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Trypanosoma cruzi chromatin milieu: an active or dormant character on reporter genes transcription?

Grant number: 21/11419-9
Support Opportunities:Scholarships in Brazil - Doctorate (Direct)
Effective date (Start): October 01, 2021
Effective date (End): May 31, 2024
Field of knowledge:Biological Sciences - Parasitology - Protozoology of Parasites
Principal Investigator:Julia Pinheiro Chagas da Cunha
Grantee:Herbert Guimarães de Sousa Silva
Host Institution: Instituto Butantan. Secretaria da Saúde (São Paulo - Estado). São Paulo , SP, Brazil
Associated research grant:18/15553-9 - Going deeper into Trypanosoma cruzi chromatin regulation: identifying new players and quizzing its impact on a potential transcription control, AP.JP2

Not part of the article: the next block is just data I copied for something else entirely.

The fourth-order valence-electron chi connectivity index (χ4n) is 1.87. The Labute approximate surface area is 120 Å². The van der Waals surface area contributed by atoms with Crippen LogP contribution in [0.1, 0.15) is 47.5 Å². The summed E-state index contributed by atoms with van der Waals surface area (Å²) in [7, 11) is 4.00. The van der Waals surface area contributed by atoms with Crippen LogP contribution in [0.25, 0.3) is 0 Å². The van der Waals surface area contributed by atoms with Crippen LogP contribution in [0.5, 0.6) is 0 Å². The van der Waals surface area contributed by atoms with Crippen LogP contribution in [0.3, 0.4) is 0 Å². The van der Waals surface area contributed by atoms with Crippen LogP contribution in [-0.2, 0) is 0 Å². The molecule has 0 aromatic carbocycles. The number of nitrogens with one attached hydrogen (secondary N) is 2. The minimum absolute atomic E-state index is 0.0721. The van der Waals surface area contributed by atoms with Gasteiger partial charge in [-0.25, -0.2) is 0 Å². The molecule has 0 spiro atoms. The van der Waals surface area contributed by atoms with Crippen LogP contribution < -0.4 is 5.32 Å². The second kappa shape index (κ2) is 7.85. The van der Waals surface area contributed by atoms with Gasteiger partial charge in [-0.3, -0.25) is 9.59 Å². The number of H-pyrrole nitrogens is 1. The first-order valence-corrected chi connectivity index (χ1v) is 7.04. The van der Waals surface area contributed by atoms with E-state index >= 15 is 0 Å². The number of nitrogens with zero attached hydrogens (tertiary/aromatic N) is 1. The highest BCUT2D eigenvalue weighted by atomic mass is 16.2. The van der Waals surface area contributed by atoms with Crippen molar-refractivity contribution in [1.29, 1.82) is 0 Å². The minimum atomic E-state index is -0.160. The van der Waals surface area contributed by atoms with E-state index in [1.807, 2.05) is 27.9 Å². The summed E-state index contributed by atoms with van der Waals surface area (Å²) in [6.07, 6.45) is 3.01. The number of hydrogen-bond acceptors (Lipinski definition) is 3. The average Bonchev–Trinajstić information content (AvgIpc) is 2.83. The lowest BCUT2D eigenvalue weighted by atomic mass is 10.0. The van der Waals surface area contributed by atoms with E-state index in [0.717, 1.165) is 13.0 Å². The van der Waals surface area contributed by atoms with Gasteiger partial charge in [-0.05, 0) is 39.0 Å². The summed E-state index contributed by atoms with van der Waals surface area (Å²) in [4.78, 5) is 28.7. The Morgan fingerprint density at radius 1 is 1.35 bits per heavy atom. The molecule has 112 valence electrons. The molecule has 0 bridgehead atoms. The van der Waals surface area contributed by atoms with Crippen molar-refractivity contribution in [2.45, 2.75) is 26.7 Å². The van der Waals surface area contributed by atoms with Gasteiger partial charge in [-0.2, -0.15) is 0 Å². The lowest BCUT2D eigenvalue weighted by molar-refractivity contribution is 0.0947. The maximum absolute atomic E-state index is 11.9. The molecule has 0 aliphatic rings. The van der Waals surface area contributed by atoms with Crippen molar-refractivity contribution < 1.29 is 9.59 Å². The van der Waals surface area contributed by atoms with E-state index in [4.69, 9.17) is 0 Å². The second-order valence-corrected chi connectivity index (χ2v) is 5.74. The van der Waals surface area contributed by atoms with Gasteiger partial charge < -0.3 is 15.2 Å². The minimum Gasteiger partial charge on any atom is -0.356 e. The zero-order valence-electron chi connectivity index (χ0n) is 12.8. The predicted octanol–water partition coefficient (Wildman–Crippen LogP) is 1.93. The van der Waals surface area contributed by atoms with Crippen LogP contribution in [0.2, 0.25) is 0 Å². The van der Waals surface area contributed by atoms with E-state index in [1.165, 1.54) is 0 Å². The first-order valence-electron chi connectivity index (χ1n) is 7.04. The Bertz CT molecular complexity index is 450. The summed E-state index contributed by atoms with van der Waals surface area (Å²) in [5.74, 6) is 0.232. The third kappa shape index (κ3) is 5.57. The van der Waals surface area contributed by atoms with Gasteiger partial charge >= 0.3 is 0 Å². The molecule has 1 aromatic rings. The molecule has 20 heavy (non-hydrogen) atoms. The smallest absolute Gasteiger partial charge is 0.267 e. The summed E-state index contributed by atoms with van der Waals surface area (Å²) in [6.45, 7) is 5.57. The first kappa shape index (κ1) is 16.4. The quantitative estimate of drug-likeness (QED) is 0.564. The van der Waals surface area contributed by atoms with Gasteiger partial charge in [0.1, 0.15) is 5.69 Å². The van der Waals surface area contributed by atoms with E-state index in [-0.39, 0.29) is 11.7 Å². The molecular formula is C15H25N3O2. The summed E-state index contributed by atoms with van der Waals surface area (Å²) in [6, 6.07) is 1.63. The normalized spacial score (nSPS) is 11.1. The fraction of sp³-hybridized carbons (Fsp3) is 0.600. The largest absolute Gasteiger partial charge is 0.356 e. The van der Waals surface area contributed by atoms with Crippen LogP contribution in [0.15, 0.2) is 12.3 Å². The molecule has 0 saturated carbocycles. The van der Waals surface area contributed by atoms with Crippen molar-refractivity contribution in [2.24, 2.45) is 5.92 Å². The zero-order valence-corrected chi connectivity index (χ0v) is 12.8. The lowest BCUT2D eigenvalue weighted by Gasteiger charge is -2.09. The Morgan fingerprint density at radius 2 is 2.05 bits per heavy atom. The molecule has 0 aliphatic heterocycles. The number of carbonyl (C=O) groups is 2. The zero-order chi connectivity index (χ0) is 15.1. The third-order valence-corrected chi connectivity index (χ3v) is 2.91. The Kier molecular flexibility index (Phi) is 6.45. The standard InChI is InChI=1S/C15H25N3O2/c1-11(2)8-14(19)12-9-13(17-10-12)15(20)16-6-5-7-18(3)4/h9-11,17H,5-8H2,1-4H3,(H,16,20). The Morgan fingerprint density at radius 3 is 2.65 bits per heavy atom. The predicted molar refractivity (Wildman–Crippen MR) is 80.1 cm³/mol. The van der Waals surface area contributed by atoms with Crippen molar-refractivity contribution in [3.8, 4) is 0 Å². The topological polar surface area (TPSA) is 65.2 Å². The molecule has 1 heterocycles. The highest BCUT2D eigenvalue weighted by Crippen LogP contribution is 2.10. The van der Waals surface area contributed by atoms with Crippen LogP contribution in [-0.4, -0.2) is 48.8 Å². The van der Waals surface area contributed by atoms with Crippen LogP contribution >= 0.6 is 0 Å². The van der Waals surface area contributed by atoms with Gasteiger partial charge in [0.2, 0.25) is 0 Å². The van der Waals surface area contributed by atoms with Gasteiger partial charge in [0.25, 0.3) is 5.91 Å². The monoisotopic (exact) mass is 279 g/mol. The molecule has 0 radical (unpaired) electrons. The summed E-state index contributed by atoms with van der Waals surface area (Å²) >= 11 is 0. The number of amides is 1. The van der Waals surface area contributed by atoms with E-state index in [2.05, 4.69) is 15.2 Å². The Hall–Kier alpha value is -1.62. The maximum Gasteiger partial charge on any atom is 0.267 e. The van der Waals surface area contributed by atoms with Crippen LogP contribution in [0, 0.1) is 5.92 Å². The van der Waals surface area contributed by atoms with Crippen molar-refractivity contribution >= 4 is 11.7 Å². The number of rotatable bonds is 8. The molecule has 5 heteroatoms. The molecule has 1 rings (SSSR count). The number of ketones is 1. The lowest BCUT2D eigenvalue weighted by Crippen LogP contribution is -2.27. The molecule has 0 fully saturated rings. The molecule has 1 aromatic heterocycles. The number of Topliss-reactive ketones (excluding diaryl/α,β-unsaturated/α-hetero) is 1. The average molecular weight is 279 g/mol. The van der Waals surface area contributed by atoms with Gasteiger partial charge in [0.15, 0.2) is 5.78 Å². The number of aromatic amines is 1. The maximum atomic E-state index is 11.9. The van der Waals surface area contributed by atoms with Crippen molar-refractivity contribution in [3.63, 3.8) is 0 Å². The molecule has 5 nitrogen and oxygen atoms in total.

In trypanosomes, it is general accepted that gene expression is mainly regulated by post-transcriptional mechanisms due to the lack of classical RNA Pol II promoters regions and polycistronic transcription. However, previous low-scale nuclear run-on experiments indicate that satellites genes have lower expression, suggesting some layer of regulation (Elias, Marques-Porto et al. 2001), and a significant decrease in global transcription is observed when replicative forms are compared to non-replicative forms (ie. Metacyclics) (Ferreira, Dossin Fde et al. 2008). In addition, it was observed in Leishmania (an organism from trypanosomatid order) that genes associated to cell cycle can be regulated at transcription level (Chandra, Yadav et al. 2017). Thus, here we want to investigate if the genomic milieu (namely, chromatin content) interferes with the expression of a reporter gene positioned in distinct parts of T. cruzi genome. To evaluate that, we will insert luciferase-reporter genes (containing proper 5' and 3' UTR) by using the CRISPR/Cas9 system, at distinct parts of T.cruzi genome (namely, I. putative TTS and TSS, II. telomeric regions, III. DGF-1 family; IV. SL promoter regions; V. regions of RNA Pol I and Pol III transcripts; VI. Beginning, middle, and end of a selected polycistronic region). These experiments will reflect if chromatin packing (as well as histone PTMs and other chromatin-associated proteins) can influence repression/activation in a gene-dependent position. We envisage that differences will be obtained among clones whose luciferase where inserted at different loci, therefore, to increase the comprehensive of this regulation, we will evaluate the chromatin content of these regions by using CLASP (or enChIP) technology. (AU)

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